I found one of my niece. I'm still going to look for our 2000 pic!





The exterior photos were challenging because of my recent move. Luckily, R. helped me out and we coordinated around our neighborhood homeless, street vendors and various other riff-raff.





NOTE: We actually love all of our neighborhood homeless people that aren't rude, the guys with the $5 Guccis rock and the riff-raff are usually good for a street vocabulary lesson...

Monday, May 21, 2007

Step 2 - The Waiting List

Different agencies work in different ways. My agency requires that you complete your paperwork (dossier) and receive your approval from The Department of Homeland Security (form 171-h) before you will be matched with an available child.

Once you submit both of these items, the agency will place you on the waiting list. There is a separate waiting list for boys and girls. Families are chosen in order of their placement on this list with a few exceptions - if a sibling of a previously adopted child becomes available for adoption, that family is contacted first. If they are not able to adopt the child, the person on the waiting list that is the closest geographically will be contacted next to attempt to keep the biological siblings as close as possible. Other factors such as willingness to accept a special needs child factor into who gets selected from the waiting list.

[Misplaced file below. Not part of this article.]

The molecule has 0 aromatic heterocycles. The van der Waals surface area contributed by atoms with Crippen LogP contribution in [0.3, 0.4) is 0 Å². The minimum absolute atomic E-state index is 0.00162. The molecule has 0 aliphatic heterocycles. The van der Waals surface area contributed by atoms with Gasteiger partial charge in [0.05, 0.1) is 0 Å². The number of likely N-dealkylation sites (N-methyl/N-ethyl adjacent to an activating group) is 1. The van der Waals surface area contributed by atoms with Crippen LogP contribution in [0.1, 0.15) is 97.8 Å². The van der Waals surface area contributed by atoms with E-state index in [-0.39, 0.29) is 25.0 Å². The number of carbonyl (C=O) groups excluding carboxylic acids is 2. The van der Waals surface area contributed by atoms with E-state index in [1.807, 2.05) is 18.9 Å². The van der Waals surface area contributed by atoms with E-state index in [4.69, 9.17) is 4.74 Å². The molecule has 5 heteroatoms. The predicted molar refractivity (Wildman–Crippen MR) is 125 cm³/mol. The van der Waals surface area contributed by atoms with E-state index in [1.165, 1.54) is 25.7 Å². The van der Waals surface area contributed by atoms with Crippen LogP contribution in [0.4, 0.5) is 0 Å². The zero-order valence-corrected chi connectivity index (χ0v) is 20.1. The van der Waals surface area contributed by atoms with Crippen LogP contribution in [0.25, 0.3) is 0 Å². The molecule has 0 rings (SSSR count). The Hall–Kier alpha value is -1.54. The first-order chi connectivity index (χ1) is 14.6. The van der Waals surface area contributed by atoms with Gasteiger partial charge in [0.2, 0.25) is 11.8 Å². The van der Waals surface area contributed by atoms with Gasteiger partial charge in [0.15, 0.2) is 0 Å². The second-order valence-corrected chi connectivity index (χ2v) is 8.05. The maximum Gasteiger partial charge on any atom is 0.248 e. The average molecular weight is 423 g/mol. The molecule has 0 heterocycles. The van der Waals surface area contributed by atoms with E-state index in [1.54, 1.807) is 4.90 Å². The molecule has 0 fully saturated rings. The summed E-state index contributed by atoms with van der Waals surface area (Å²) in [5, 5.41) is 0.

The process of being matched with a child is often called the "referral". Again, different agencies, different countries, different procedures. My agency provides a photograph and some basic medical information.

I'm not quite on the waiting list. Still working on getting my documents back from Chicago.

Sunday, May 20, 2007

Step 1 - The Paperchase

The first step in my adoption process was completing the mountain of paperwork. There were a number of things that had to be compiled.

For the Department of Homeland Security, I had to file a petition to adopt and go in to be fingerprinted. The man that works the desk in Cincinnati is less than happy to see people who reschedule. However, the woman who takes you back for the oh-so-cool ink-less fingerprints is wonderful!

For my agency, I had to gather the following:
  • Certified Birth Certificate - I ordered these online. They took 9 weeks to arrive and made it to my mailbox the same DAY I drove up to Columbus to pick up a copy in person. A wasted $60.....
  • Copy of my passport.